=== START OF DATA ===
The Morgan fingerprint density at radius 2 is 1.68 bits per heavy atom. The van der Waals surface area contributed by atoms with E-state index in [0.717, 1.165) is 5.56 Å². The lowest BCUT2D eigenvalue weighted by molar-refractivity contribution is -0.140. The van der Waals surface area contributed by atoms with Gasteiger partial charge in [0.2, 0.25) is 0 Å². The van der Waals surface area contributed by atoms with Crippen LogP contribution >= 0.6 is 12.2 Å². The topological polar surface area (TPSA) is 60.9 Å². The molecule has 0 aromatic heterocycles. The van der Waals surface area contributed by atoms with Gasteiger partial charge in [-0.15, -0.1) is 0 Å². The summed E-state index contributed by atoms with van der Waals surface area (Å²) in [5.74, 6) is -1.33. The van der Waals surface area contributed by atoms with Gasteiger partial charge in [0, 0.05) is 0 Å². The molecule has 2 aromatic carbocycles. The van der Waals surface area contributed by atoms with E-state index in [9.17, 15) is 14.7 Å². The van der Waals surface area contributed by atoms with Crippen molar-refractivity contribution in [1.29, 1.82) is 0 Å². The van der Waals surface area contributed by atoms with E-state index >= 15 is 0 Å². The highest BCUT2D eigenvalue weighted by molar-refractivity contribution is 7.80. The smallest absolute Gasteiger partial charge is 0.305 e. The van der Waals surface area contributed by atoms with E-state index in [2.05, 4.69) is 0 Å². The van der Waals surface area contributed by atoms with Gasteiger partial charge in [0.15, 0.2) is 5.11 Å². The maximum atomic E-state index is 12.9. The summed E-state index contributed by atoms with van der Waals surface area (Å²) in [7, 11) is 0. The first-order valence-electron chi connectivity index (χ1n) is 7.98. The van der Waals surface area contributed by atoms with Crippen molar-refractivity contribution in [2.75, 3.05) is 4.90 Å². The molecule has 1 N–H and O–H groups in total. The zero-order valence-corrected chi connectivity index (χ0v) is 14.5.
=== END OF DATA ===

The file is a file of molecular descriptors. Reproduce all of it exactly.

The Morgan fingerprint density at radius 2 is 1.68 bits per heavy atom. The van der Waals surface area contributed by atoms with E-state index in [0.717, 1.165) is 5.56 Å². The lowest BCUT2D eigenvalue weighted by molar-refractivity contribution is -0.140. The van der Waals surface area contributed by atoms with Gasteiger partial charge in [0.2, 0.25) is 0 Å². The van der Waals surface area contributed by atoms with Crippen LogP contribution >= 0.6 is 12.2 Å². The topological polar surface area (TPSA) is 60.9 Å². The molecule has 0 aromatic heterocycles. The van der Waals surface area contributed by atoms with Gasteiger partial charge in [-0.15, -0.1) is 0 Å². The summed E-state index contributed by atoms with van der Waals surface area (Å²) in [5.74, 6) is -1.33. The van der Waals surface area contributed by atoms with Gasteiger partial charge in [0, 0.05) is 0 Å². The molecule has 2 aromatic carbocycles. The van der Waals surface area contributed by atoms with E-state index in [9.17, 15) is 14.7 Å². The van der Waals surface area contributed by atoms with Crippen molar-refractivity contribution in [1.29, 1.82) is 0 Å². The van der Waals surface area contributed by atoms with E-state index >= 15 is 0 Å². The highest BCUT2D eigenvalue weighted by molar-refractivity contribution is 7.80. The smallest absolute Gasteiger partial charge is 0.305 e. The van der Waals surface area contributed by atoms with E-state index in [2.05, 4.69) is 0 Å². The van der Waals surface area contributed by atoms with Gasteiger partial charge in [0.15, 0.2) is 5.11 Å². The maximum atomic E-state index is 12.9. The summed E-state index contributed by atoms with van der Waals surface area (Å²) in [7, 11) is 0. The first-order valence-electron chi connectivity index (χ1n) is 7.98. The van der Waals surface area contributed by atoms with Crippen molar-refractivity contribution in [2.75, 3.05) is 4.90 Å². The molecule has 1 N–H and O–H groups in total. The zero-order valence-corrected chi connectivity index (χ0v) is 14.5.